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It’s not because Sesame Street isn’t good. It’s because there are many other better shows. Yet every year Sesame Street and her PBS sisters take home all the prizes. I just watched the Daytime Emmys. This year it’s Sesame Street, Reading Rainbow, Arthur, Cyberchase. This happens every year. I can only assume that the voters are just not watching the nominated shows. Or that there’s something weird going on where shows that deserve to win are not put into the running.

I also suspect that voters are voting for shows that they believe to be educational rather than merely entertaining. In most cases, I think they’re wrong about that. Just because a show isn’t teaching the alphabet doesn’t mean it isn’t educational. But, in any case, that isn’t supposed to be what the Emmys recognize. They’re supposed to recognize excellence, not content or great intentions.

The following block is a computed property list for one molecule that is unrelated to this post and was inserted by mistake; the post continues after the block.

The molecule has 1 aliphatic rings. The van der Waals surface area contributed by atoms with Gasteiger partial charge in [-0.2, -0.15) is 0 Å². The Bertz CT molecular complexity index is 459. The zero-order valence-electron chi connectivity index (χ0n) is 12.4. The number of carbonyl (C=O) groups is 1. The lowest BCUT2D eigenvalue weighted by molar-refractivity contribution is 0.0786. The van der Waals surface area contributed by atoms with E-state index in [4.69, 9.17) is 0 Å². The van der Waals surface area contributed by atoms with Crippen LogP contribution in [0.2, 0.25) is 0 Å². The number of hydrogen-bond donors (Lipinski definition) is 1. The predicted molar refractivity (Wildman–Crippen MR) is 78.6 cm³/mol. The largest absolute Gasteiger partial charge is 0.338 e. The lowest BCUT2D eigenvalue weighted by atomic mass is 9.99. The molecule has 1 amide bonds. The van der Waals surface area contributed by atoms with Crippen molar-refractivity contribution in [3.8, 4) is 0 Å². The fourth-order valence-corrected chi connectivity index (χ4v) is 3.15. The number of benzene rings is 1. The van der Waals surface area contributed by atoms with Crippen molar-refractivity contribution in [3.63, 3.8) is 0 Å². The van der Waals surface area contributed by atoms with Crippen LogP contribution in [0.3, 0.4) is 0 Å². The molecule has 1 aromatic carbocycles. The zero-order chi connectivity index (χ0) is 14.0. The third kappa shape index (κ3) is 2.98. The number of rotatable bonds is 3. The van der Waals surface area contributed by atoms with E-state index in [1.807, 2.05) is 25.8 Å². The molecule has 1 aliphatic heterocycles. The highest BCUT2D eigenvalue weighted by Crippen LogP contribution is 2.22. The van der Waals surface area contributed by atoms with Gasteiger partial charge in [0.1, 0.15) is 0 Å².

I watched tons of pre-school TV from about 1998 through 2006. Tons of it. And we’ve watched plenty of PBS in there, so I do know that which I diss. I’m saying Sesame Street or Arthur or Reading Rainbow, in terms of quality, haven’t been in the top TEN of any list for years and years.

Here are some shows that have always deserved to beat the pants off anything PBS has to offer.

Charlie and Lola: Disney. Via BBC, I believe. Narrated by Charlie, the big brother, whose intro is, "I have this little sister Lola. She is small…and very funny." This is a charming show which has some of the best art and art direction on TV. Charlie and Lola are English. We see them and their friends dealing with typical kid stuff. The one on picky eating is called “I Will Not Ever Eat a Tomato”. It’s dry, but hilarious and often touching. If we must bring educational value into it, the show is really effective at life lessons and portrays siblings and friends who are realistically loving and kind to each other.